GAY TIMES April 1989

That extraordinary phenomenon the “real man” has been stirring from his Neanderthal depths this month. One of his few refuges these days (outside the pub and football ground) is tabloid newspapers. You can always be sure of a sympathetic hearing for “real men” there. A “real man”, apparently, is one that plays sport, kicks a ball around, drinks, fights and generally behaves in a way would make civilised human beings ashamed of belonging to the same species. What is most likely to send a “real man” into a violent frenzy is to suggest to him that he might be homosexual.

The Daily Star informed us (22 Feb) that “The Los Angeles police department is recruiting GAY SHERIFFS!” Above this piece of earth-shattering information is a ‘Wanted’ poster, from the ‘Los Angeles Poofs Department’. “It’s enough to make Billy the Kid spin in his grave,” says the paper with utter disbelief that “poofters” might do the job of a “real man”. “The Wild West image of tough guy lawmen is set to bite the dust.”

Well, I wouldn’t want to be Billy the Kid, but I wouldn’t mind being a Jesse (James, that is), especially in West Hollywood, where 37 per cent of the population are not “real men” (or “real women” come to that).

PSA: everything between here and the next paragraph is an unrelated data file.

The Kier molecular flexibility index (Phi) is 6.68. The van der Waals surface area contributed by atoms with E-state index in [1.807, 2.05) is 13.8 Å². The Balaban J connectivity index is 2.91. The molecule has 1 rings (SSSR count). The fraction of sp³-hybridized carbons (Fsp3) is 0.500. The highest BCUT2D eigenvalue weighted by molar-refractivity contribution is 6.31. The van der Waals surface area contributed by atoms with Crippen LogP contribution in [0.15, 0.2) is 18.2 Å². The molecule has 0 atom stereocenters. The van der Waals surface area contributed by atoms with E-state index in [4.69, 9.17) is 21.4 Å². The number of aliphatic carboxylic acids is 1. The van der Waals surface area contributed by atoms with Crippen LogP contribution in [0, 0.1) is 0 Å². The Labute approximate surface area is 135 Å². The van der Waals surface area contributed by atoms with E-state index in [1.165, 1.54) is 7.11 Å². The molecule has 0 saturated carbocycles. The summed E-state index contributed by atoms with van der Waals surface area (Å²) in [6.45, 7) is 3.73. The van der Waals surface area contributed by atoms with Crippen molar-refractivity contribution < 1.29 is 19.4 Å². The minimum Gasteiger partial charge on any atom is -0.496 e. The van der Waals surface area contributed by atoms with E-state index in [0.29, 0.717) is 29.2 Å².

And next we travel to Australia, natural habitat of the macho beer-swilling oik who advertises himself as “the real man”. It was in Oz that The Daily Express (17 Feb) unearthed a magistrate who had slagged off the Australian cricket team for “homosexual-type behaviour” and “unseemly activities” such as “kissing which is otherwise not normal.” He was not referring, in this instance, to the bowling over of maidens or, unfortunately, to erotic encounters in the changing room, but about the kissing and fondling and admiring of each other’s googlies which occurs during play.

The captain of the team, Merv Hughes (“a real matey bloke even more macho than Rambo. He’s fond of his beer and a good swear”) was not pleased with this “defamatory attack” on his “manhood”.

Michael Parkinson was commenting on the same incident (Daily Mirror 20 Feb) and he ended by saying: “anyone considering an alternative lifestyle would certainly have second thoughts if it meant being kissed by the likes of Merv Hughes.” Oh, I don’t know, I quite like a bit of rough for a change.

And in the pop world, Bros are reported to have “blown their tops” when an Italian journalist asked them “Is it true that both you guys are poofters?” The report was, naturally, in The Sun (27 Feb). Luke, one of the Goss Bros, snapped back: “Look, we don’t wear dresses and we are not gay. Get it right — we are as straight as they come.” He was so angry that an eye witness said: “Luke looked like he was going to hit the guy.”

And just to prove how macho he really is, brother Matt was “branded an animal” after he “started hurling bread rolls and French fries at nearby diners in a posh San Remo fish restaurant.” He did not bother to deny that he was “an animal”. In fact, one gets the distinct idea that he might consider it a compliment.